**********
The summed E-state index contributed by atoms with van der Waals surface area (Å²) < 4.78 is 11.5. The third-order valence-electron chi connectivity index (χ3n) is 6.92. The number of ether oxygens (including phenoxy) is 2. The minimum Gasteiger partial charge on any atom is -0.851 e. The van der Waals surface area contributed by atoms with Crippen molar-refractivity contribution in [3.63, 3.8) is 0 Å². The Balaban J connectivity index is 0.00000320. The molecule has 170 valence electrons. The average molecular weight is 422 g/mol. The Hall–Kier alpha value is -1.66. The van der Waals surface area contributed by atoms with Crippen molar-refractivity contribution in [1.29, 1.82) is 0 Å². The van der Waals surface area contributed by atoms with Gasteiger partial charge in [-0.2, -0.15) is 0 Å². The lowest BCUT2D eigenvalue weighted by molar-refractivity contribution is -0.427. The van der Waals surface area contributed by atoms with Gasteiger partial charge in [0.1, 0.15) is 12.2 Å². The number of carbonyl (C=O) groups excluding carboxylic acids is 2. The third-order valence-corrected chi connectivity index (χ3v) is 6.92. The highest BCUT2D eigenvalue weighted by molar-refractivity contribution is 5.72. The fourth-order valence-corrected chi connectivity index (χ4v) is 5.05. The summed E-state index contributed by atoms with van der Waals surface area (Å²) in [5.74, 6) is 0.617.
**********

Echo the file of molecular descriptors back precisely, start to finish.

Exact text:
The summed E-state index contributed by atoms with van der Waals surface area (Å²) < 4.78 is 11.5. The third-order valence-electron chi connectivity index (χ3n) is 6.92. The number of ether oxygens (including phenoxy) is 2. The minimum Gasteiger partial charge on any atom is -0.851 e. The van der Waals surface area contributed by atoms with Crippen molar-refractivity contribution in [3.63, 3.8) is 0 Å². The Balaban J connectivity index is 0.00000320. The molecule has 170 valence electrons. The average molecular weight is 422 g/mol. The Hall–Kier alpha value is -1.66. The van der Waals surface area contributed by atoms with Crippen molar-refractivity contribution in [1.29, 1.82) is 0 Å². The van der Waals surface area contributed by atoms with Gasteiger partial charge in [-0.2, -0.15) is 0 Å². The lowest BCUT2D eigenvalue weighted by molar-refractivity contribution is -0.427. The van der Waals surface area contributed by atoms with Gasteiger partial charge in [0.1, 0.15) is 12.2 Å². The number of carbonyl (C=O) groups excluding carboxylic acids is 2. The third-order valence-corrected chi connectivity index (χ3v) is 6.92. The highest BCUT2D eigenvalue weighted by molar-refractivity contribution is 5.72. The fourth-order valence-corrected chi connectivity index (χ4v) is 5.05. The summed E-state index contributed by atoms with van der Waals surface area (Å²) in [5.74, 6) is 0.617.